Can a child grasp the reality of an unseen God? Can a child understand salvation and the meaning of Christ’s death on the cross?
Some people say you should wait to talk with children about faith, salvation and other spiritual issues until they can think abstractly. Later in the teenage years you can reason with them . . . mind to mind, intellect to intellect. Yet parents who wait are often dismayed as their children grow up with no spiritual roots . . . only because of failure to plant seeds of truth in the earlier years.
As children learn about Jesus, His life, His death, and His resurrection, they learn to respond to God’s love. Their salvation is desirable, for Jesus said, “Let the little children come to me, and do not hinder them, for the kingdom of God belongs to such as these” (Mark 10:14). On another occasion He said, “Unless you are converted and become as little children, you will by no means enter the kingdom of heaven” (Matthew 18:3). A child is ready for commitment to Christ as soon as he or she understands the meaning of sin and that Jesus is the Savior from sin.
“Train a child in the way he should go, and when he is old he will not turn from it.”
The Gospel is the good message of salvation available to us through faith in Christ and His finished work on the cross.
“By this gospel you are saved... Christ died for our sins according to the Scriptures... he was buried... he was raised on the third day according to the Scriptures, and... he appeared to Cephas [Peter], and then to the Twelve. After that, he appeared to more than five hundred.”
1 Corinthians 15:2–6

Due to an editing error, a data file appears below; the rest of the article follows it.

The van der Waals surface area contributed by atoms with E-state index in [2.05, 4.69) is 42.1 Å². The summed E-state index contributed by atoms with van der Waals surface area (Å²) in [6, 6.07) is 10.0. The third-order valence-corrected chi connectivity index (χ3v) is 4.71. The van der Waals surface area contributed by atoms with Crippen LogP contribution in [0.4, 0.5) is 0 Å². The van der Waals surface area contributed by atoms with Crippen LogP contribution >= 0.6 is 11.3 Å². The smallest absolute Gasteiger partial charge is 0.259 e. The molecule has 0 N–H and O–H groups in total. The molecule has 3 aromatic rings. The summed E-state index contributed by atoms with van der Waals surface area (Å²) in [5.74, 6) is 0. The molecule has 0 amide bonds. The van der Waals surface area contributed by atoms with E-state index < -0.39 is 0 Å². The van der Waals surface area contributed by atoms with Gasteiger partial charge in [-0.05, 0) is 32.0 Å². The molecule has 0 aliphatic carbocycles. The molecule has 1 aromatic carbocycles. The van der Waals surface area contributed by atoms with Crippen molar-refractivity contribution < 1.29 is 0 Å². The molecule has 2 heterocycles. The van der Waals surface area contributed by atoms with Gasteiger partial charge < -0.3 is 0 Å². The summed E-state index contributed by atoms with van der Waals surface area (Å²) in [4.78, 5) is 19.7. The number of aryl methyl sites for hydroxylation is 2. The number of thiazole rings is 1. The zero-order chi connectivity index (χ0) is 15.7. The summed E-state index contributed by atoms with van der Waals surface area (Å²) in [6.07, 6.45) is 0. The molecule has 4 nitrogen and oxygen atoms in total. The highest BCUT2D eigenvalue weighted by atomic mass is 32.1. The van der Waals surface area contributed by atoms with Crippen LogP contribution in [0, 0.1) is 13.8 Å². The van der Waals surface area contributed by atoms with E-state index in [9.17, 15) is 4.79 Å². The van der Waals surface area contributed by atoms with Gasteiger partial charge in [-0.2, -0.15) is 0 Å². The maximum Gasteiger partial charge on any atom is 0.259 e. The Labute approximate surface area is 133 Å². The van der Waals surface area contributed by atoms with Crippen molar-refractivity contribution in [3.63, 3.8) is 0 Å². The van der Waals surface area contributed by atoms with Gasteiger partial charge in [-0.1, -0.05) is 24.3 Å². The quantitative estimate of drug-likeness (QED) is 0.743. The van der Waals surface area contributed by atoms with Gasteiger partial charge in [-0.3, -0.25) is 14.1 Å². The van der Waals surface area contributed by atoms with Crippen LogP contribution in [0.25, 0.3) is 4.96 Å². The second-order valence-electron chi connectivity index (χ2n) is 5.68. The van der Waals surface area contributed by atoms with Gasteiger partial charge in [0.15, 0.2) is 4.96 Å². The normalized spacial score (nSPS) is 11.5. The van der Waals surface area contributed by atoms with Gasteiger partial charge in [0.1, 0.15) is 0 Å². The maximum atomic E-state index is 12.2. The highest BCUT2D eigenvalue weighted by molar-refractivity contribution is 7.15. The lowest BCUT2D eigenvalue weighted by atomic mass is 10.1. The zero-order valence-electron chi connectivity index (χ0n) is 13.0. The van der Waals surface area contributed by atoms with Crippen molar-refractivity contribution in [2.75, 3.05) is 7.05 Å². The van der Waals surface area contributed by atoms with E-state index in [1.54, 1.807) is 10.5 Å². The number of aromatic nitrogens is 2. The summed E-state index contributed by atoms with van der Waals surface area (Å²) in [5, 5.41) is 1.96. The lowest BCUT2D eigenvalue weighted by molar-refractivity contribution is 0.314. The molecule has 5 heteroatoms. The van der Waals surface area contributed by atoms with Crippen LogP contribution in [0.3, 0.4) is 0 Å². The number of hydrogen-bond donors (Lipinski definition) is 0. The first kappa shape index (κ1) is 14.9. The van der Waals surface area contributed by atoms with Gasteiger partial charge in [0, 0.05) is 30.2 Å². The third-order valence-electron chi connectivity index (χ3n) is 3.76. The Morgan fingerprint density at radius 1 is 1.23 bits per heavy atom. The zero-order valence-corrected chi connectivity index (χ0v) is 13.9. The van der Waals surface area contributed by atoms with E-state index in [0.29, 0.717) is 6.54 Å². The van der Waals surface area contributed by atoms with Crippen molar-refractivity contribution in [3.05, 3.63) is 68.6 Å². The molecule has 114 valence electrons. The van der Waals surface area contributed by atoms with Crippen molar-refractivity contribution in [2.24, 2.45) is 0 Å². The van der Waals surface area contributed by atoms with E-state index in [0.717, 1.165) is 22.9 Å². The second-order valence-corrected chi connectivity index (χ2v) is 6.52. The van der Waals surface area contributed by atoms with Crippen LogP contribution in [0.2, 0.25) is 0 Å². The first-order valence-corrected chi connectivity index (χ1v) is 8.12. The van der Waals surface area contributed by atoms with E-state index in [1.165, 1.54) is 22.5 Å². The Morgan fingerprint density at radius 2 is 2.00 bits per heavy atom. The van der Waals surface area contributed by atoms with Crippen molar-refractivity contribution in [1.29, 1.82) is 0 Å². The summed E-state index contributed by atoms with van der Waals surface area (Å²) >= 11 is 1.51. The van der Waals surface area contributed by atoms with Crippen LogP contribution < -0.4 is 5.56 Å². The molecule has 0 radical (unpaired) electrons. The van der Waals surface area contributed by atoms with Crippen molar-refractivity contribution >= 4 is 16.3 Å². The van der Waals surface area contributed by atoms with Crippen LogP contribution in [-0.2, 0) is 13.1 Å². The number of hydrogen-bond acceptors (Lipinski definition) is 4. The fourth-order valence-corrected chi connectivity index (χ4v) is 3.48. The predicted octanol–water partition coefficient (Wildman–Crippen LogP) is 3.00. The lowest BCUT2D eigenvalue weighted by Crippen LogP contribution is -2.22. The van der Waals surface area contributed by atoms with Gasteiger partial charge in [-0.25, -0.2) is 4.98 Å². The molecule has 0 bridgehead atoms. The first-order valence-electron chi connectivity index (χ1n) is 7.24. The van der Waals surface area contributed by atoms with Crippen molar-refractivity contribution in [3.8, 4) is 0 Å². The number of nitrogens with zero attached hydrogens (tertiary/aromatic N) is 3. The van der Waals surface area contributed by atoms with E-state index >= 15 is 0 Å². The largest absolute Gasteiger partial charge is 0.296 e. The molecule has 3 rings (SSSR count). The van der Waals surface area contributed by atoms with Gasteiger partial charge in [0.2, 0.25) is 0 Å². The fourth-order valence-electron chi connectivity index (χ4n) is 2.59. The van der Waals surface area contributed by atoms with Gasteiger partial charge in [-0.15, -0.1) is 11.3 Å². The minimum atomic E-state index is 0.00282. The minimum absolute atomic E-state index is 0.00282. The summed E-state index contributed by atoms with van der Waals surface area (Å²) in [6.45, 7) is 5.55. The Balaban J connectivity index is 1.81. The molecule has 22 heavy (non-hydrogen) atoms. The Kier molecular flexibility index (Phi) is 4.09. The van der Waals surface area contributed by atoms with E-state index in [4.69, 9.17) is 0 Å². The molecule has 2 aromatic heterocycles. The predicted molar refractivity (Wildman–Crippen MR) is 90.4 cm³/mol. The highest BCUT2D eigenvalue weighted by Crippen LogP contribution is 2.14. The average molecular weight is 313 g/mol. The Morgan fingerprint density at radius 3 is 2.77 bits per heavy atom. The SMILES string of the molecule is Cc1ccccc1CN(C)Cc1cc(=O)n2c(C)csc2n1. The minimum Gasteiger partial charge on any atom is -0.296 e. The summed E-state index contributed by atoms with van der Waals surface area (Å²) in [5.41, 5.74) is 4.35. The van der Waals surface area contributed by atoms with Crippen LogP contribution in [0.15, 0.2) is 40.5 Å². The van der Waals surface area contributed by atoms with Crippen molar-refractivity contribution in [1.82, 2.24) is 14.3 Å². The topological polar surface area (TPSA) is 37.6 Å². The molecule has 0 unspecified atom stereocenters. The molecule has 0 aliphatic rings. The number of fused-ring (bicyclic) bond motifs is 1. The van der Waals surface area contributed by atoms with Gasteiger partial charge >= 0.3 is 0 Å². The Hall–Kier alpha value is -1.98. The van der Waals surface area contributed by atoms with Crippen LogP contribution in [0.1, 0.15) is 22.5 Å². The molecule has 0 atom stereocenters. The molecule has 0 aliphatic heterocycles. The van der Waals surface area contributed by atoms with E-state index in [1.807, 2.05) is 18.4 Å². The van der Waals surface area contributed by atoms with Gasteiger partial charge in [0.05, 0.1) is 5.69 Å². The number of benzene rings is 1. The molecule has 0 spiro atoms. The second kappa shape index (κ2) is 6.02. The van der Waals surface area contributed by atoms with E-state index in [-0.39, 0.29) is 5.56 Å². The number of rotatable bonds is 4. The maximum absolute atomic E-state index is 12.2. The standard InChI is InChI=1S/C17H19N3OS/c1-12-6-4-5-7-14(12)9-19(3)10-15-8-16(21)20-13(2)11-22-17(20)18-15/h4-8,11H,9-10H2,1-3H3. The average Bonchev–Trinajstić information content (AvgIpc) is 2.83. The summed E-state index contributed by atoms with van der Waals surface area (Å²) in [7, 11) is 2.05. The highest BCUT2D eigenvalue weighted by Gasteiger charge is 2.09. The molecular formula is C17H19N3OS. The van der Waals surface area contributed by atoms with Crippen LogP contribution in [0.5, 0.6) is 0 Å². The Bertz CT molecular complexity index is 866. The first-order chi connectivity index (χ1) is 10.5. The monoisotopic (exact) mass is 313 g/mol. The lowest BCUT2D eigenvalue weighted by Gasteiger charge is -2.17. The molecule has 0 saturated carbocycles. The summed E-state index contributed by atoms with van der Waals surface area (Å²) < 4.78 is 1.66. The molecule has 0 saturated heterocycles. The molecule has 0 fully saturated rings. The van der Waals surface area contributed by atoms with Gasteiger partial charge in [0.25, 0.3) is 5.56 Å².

Child evangelism is sharing with a child the good news of how to receive the full forgiveness of God by entering into a personal relationship with Christ Jesus.
“The disciples came to Jesus and asked, ‘Who is the greatest in the kingdom of heaven?’ He called a little child and had him stand among them. And he said: ‘I tell you the truth, unless you change and become like little children, you will never enter the kingdom of heaven. Therefore, whoever humbles himself like this child is the greatest in the kingdom of heaven’”
All growth is a process, and each child will mature differently. Only God knows the true disposition of a young heart, that time when a child has reached an age of accountability—the age at which a child is capable of accepting or rejecting the Savior. As you nurture young children from birth in things of the Lord, rely on your own spiritual sensitivity to determine when they are ready to move from “spiritual baby food” to the meat of the gospel.
R – Reaping consequences from their own negative behavior
(feelings of guilt and shame)
E – Expressing worry about the future
(fear of darkness, separation, storms, death)
A – Asking a lot of questions
(“What happens when people die?”)
D – Drastically changing their behavior
(withdrawal or sensitivity)
Y – Yielding to positive authority
(release of a rebellious spirit)
“Always be prepared to give an answer to everyone who asks you to give the reason for the hope that you have. But do this with gentleness and respect.”
1 Peter 3:15
“Jesus called the children to him and said, “Let the little children come to me, and do not hinder them, for the kingdom of God belongs to such as these.”
“People were bringing little children to Jesus for him to place his hands on them, but the disciples rebuked them. When Jesus saw this, he was indignant. He said to them, ‘Let the little children come to me, and do not hinder them, for the kingdom of God belongs to such as these.’ ... He took the children in his arms, placed his hands on them and blessed them.”